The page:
Core Candy Machine

Overview of a Core Candy Machine


By September 2022, 78% of all NFTs in Solana were minted through Metaplex’s Candy Machine. This includes most of the well known NFT projects in the Solana ecosystem. Come 2024 Metaplex introduced the Core prototcol which redefines NFTs on Solana and with it a new Candy Machine to accomendate the same minting mechanics users loved for the Core standard.

Here are some of the features it offers.

  • Accept payments in SOL, NFTs or any Solana token.
  • Restrict your launch via start/end dates, mint limits, third party signers, etc.
  • Protect your launch against bots via configurable bot taxes and gatekeepers like Captchas.
  • Restrict minting to specific Asset/NFT/Token holders or to a curated list of wallets.
  • Create multiple minting groups with different sets of rules.
  • Reveal your Assets after the launch whilst allowing your users to verify that information.
  • And so much more!

Interested? Let’s give you a little tour of how Core Candy Machines work!

The Lifecycle of a Core Candy Machine

The very first step is for the creator to create a new Core Candy Machine and configure it however they want.

The created Core Candy Machine keeps track its own settings which helps us understand how all of its NFTs should be created. For instance, there is a collection parameter which will be assigned to all Assets created from this Core Candy Machine. We will see how to create and configure Core Candy Machines in more details, including some code examples, in the following pages: Core Candy Machine Settings and Managing Core Candy Machines.

However, we still don’t know which Assets should be minted from that Core Candy Machine. In other words, the Core Candy Machine is not currently loaded. Our next step, is to insert items.

Each item is composed of two parameters:

  • A name: The name of the Asset.
  • A uri: The URI pointing to the JSON metadata of the Asset. This implies that the JSON metadata has already been uploaded via either an on-chain (e.g. Arweave, IPFS) or off-chain (e.g. AWS, your own server) storage provider. The tools that you can use to create the Candy Machine, like Sugar or the JS SDK offer helpers to do so.

All other parameters are shared between Assets and are therefore kept in the settings of the Candy Machine directly to avoid repetition. See Inserting Items for more details.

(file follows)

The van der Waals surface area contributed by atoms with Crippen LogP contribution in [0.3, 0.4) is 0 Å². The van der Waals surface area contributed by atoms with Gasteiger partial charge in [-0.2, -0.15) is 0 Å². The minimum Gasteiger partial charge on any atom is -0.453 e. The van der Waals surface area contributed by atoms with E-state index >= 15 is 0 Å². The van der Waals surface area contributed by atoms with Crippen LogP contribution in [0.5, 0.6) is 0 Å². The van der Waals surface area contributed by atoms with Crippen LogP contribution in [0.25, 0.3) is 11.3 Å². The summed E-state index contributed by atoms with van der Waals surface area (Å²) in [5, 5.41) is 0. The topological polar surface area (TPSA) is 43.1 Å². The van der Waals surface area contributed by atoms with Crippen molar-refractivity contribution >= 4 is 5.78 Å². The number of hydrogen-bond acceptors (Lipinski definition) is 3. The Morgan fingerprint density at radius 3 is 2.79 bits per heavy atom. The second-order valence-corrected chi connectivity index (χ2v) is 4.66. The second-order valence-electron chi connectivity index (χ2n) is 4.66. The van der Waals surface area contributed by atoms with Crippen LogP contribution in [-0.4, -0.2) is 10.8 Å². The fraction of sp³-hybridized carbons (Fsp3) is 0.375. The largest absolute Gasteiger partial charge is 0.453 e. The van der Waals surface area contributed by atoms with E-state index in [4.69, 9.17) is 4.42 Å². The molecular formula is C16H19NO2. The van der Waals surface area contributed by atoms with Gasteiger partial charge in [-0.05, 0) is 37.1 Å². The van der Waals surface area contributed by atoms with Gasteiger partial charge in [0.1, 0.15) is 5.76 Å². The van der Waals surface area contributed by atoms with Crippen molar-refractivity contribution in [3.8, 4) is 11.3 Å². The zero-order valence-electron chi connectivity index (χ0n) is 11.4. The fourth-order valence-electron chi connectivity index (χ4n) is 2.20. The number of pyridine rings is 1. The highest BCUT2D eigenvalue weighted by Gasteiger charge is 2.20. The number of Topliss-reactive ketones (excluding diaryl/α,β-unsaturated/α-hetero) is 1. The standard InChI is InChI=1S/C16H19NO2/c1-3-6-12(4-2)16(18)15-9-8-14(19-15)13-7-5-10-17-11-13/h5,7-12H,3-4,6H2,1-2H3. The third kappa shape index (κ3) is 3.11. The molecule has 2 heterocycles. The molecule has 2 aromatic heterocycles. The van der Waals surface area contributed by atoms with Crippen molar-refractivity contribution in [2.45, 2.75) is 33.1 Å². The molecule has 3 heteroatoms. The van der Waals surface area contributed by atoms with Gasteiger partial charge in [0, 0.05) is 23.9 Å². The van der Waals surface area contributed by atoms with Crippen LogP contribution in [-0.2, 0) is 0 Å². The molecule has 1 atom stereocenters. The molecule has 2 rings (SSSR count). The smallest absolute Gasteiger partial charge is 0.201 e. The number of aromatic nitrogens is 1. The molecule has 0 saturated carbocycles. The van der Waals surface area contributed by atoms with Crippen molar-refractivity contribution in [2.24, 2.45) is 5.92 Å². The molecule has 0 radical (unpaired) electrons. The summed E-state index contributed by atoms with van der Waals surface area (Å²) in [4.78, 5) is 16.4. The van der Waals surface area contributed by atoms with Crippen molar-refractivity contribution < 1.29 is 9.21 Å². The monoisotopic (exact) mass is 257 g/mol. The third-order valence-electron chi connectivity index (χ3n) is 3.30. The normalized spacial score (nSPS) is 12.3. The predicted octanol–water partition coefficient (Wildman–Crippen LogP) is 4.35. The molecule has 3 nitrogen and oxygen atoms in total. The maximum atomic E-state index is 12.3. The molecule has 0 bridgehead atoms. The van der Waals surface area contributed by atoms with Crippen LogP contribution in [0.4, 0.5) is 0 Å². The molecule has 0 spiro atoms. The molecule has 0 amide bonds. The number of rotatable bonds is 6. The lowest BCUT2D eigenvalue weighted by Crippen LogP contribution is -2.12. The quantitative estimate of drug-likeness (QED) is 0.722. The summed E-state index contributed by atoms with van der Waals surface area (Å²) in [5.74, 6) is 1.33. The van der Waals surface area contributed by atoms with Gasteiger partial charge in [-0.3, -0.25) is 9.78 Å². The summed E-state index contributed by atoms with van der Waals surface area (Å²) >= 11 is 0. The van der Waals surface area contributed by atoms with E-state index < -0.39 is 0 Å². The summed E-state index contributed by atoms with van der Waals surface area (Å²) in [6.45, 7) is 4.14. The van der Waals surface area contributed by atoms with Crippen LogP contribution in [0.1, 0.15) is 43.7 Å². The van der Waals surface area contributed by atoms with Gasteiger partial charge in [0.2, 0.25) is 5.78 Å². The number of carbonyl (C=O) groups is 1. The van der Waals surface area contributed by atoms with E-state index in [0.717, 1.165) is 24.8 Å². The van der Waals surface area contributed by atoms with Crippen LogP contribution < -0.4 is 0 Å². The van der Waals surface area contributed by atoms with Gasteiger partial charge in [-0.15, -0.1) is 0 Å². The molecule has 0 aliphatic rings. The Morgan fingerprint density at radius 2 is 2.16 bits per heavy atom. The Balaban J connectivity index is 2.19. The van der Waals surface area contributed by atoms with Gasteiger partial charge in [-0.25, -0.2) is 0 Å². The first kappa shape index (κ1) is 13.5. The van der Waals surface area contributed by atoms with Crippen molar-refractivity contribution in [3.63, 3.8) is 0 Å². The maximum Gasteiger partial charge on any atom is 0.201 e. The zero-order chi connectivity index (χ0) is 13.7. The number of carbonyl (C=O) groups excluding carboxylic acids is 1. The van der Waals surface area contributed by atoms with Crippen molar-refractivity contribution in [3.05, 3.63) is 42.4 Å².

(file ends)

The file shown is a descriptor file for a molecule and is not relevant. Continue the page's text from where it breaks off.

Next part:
Notice how, at this point, no real Assets have been created yet. We are simply loading the Candy Machine with all the data it needs to create Assets on-demand, at mint time. Which brings us to the next step.

Once the Candy Machine is loaded and all pre-configured conditions are met, users can start minting Assets from it. It’s only at this point that an Asset is created on the Solana blockchain. Note that, before minting, some users may need to perform additional verification steps — such as doing a Captcha or sending a Merkle Proof. See Minting for more details.

Once all Assets have been minted from a Candy Machine, it has served its purpose and can safely be deleted to free some storage space on the blockchain and claim some rent back. See Managing Candy Machines for more details.

Core Candy Machine Account Structure

Explain what data is stored and what role that data has for the user.

Candy Guards

Now that we understand how Core Candy Machines work, let’s dig into the various ways creators can protect and customise the mint process of their Core Candy Machine.

Creators can use what we call “Guards” to add various features to their Core Candy Machine. The Metaplex Core Candy Machine ships with an additional Solana Program called Candy Guard that ships with a total of 23 default guards. By using an additional program, it allows advanced developers to fork the default Candy Guard program to create their own custom guards whilst still being able to rely on the main Candy Machine program.

Each guard can be enabled and configured at will so creators can pick and choose the features they need. Disabling all guards would be equivalent to allowing anyone to mint our NFTs for free at any time, which is likely not what we want. So let’s have a look at a few guards to create a more realistic example.

Say a Core Candy Machine has the following guards:

  • Sol Payment: This guard ensures the minting wallet has to pay a configured amount of SOL to a configured destination wallet.
  • Start Date: This guard ensures minting can only start after the configured time.
  • Mint Limit: This guard ensures each wallet cannot mint more than a configured amount.
  • Bot Tax: This guard is a bit special. It doesn’t guard against anything but it changes the behaviour of a failed mint to prevent bots from minting Candy Machines. When this guard is activated, if any other activated guard fails to validate the mint, it will charge a small configured amount of SOL to the wallet that tried to mint.

What we end up with is a bot-protected Candy Machine that charges SOL, launches at a specific time and only allows a limited amount of mints per wallet. Here’s a concrete example.

As you can see, with more than 23 default guards and the ability to create custom guards, it enables creators to cherry-pick the features that matters to them and compose their perfect Candy Machine. This is such a powerful feature that we’ve dedicated many pages to it. The best place to start to know more about guards is the Candy Guards page. Documents the latest changes.

Getting Started